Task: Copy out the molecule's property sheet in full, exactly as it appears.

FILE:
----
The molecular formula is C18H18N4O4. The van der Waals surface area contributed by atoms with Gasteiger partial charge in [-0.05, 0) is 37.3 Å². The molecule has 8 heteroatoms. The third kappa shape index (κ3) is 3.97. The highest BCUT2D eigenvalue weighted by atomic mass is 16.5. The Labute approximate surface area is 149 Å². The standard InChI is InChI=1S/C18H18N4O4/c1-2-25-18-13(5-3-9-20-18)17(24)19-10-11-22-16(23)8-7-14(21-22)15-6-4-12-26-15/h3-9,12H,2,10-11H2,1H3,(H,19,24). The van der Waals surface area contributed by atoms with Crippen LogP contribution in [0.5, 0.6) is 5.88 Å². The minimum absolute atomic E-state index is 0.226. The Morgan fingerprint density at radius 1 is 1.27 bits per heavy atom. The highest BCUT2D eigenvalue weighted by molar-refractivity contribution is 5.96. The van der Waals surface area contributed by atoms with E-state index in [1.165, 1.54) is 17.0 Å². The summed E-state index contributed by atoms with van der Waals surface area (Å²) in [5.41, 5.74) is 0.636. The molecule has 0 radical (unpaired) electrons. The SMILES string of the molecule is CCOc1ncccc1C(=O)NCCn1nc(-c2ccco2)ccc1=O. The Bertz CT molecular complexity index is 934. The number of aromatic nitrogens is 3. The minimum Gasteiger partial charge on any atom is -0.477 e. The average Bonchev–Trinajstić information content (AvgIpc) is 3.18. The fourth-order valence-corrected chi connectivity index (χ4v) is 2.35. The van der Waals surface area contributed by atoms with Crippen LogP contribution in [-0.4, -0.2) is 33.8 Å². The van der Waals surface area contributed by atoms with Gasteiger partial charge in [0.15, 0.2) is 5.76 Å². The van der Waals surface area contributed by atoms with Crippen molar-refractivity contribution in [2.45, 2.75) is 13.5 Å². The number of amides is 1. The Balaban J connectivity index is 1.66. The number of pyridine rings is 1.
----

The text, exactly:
The molecular formula is C18H18N4O4. The van der Waals surface area contributed by atoms with Gasteiger partial charge in [-0.05, 0) is 37.3 Å². The molecule has 8 heteroatoms. The third kappa shape index (κ3) is 3.97. The highest BCUT2D eigenvalue weighted by atomic mass is 16.5. The Labute approximate surface area is 149 Å². The standard InChI is InChI=1S/C18H18N4O4/c1-2-25-18-13(5-3-9-20-18)17(24)19-10-11-22-16(23)8-7-14(21-22)15-6-4-12-26-15/h3-9,12H,2,10-11H2,1H3,(H,19,24). The van der Waals surface area contributed by atoms with Crippen LogP contribution in [0.5, 0.6) is 5.88 Å². The minimum absolute atomic E-state index is 0.226. The Morgan fingerprint density at radius 1 is 1.27 bits per heavy atom. The highest BCUT2D eigenvalue weighted by molar-refractivity contribution is 5.96. The van der Waals surface area contributed by atoms with E-state index in [1.165, 1.54) is 17.0 Å². The summed E-state index contributed by atoms with van der Waals surface area (Å²) in [5.41, 5.74) is 0.636. The molecule has 0 radical (unpaired) electrons. The SMILES string of the molecule is CCOc1ncccc1C(=O)NCCn1nc(-c2ccco2)ccc1=O. The Bertz CT molecular complexity index is 934. The number of aromatic nitrogens is 3. The minimum Gasteiger partial charge on any atom is -0.477 e. The average Bonchev–Trinajstić information content (AvgIpc) is 3.18. The fourth-order valence-corrected chi connectivity index (χ4v) is 2.35. The van der Waals surface area contributed by atoms with Crippen LogP contribution in [-0.4, -0.2) is 33.8 Å². The van der Waals surface area contributed by atoms with Gasteiger partial charge in [0.15, 0.2) is 5.76 Å². The van der Waals surface area contributed by atoms with Crippen molar-refractivity contribution in [2.45, 2.75) is 13.5 Å². The number of amides is 1. The Balaban J connectivity index is 1.66. The number of pyridine rings is 1.